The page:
The proportion of respondents working overtime every week was highest among community pharmacy owners and lowest among locums and pharmacists that worked in both community pharmacy and general practice.

Pharmacists most commonly used their overtime hours to prepare or check medicines, followed by business growth or researching new opportunities, delivering patient services and researching medicines prices or ordering stock.


Just under a quarter (24%) of pharmacists across all settings surveyed said that morale among pharmacy teams was very good, while 38% said that it was good, 22% said it was OK, 9% said that morale was bad and the remaining 7% said that it was very bad.

Reported morale was highest among practice pharmacists or those based in primary care networks (PCNs), of whom 77% said that morale was good or very good.

Community pharmacists reported lower morale, with 63% of employed community pharmacists, 57% of locum community pharmacists and 54% of community pharmacy owners reporting good or very good morale among pharmacy teams.

When compared to those working in general practice or PCNs, pharmacists working in community also reported lower levels of feeling valued by their employer or team, by the government or the NHS, by other healthcare professionals, by patients and by the general public.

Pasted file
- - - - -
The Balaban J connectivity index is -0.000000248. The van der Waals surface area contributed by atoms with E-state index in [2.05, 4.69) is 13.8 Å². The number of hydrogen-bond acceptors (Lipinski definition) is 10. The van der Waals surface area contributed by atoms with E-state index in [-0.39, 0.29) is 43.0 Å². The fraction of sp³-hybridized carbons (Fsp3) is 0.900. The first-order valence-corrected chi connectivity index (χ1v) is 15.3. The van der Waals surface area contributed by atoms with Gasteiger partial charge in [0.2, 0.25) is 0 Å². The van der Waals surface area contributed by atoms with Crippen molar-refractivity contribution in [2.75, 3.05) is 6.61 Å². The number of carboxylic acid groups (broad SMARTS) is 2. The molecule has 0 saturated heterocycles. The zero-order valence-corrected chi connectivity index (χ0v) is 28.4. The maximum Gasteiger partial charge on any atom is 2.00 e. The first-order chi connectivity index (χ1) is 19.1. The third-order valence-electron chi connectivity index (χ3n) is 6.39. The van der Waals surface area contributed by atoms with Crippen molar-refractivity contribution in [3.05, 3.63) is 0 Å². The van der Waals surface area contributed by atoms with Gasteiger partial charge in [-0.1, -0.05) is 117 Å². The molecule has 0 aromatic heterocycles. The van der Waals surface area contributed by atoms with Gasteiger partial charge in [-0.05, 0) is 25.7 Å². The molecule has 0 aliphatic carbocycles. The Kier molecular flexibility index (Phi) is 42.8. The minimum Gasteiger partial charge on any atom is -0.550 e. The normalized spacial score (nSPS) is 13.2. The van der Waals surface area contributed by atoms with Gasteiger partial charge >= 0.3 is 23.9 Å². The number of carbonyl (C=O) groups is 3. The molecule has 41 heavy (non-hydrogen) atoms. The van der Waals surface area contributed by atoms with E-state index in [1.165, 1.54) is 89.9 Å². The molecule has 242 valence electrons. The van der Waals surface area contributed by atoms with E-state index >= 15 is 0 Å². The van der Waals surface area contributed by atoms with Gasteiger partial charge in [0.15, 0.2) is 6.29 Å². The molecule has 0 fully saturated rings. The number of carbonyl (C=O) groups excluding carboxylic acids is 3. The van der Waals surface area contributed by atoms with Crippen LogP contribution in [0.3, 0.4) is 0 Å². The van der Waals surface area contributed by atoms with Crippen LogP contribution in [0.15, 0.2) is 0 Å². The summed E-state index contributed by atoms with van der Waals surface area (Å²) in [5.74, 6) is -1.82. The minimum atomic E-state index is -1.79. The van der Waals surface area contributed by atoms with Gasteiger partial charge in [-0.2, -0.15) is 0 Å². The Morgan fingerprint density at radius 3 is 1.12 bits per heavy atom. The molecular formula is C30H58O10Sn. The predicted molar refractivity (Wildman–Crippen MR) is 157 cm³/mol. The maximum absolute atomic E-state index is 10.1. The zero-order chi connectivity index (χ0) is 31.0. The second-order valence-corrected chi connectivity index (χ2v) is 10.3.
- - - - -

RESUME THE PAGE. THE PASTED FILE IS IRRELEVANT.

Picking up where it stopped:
The survey also highlighted frequent levels of patient abuse received by pharmacists in both community and general practice.

Within the last year, 18% of respondents said they had experienced abuse from patients on a daily basis, 31% once or twice a week, 26% once or twice a month and 16% on occasion. Just 9% of the 187 respondents said that they had not faced abuse from patients within the last year.

Jay Badenhorst, vice-chair of the National Pharmacy Association, condemned ‘aggressive behaviour towards dedicated pharmacy staff, who give so much of themselves in the service of their communities’.

‘They deserve to feel safe at work and should never be subjected to intimidation or violence of any kind,’ he added.

He said that many pharmacy owners and pharmacy staff were ‘thoroughly down at heart because of a perfect storm of underfunding, cost-pressures, workforce shortages and disruptive medicines shortages.’